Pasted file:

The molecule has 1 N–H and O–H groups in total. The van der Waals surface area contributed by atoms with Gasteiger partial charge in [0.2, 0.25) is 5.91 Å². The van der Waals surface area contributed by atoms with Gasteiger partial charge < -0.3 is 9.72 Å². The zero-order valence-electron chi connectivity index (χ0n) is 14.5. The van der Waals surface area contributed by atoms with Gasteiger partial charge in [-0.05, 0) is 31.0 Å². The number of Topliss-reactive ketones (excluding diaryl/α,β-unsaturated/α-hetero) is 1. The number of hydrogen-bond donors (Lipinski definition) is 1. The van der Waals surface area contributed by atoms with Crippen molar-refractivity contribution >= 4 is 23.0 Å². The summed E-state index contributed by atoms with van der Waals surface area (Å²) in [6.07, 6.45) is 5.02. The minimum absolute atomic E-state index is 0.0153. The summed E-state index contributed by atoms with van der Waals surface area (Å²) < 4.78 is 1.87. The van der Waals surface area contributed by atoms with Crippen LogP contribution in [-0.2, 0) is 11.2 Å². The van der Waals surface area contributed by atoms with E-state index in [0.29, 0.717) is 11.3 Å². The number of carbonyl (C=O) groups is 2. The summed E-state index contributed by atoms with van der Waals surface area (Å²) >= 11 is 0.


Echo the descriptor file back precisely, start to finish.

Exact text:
The molecule has 1 N–H and O–H groups in total. The van der Waals surface area contributed by atoms with Gasteiger partial charge in [0.2, 0.25) is 5.91 Å². The van der Waals surface area contributed by atoms with Gasteiger partial charge < -0.3 is 9.72 Å². The zero-order valence-electron chi connectivity index (χ0n) is 14.5. The van der Waals surface area contributed by atoms with Gasteiger partial charge in [-0.05, 0) is 31.0 Å². The number of Topliss-reactive ketones (excluding diaryl/α,β-unsaturated/α-hetero) is 1. The number of hydrogen-bond donors (Lipinski definition) is 1. The van der Waals surface area contributed by atoms with Crippen molar-refractivity contribution >= 4 is 23.0 Å². The summed E-state index contributed by atoms with van der Waals surface area (Å²) in [6.07, 6.45) is 5.02. The minimum absolute atomic E-state index is 0.0153. The summed E-state index contributed by atoms with van der Waals surface area (Å²) < 4.78 is 1.87. The van der Waals surface area contributed by atoms with Crippen LogP contribution in [-0.2, 0) is 11.2 Å². The van der Waals surface area contributed by atoms with E-state index in [0.29, 0.717) is 11.3 Å². The number of carbonyl (C=O) groups is 2. The summed E-state index contributed by atoms with van der Waals surface area (Å²) >= 11 is 0.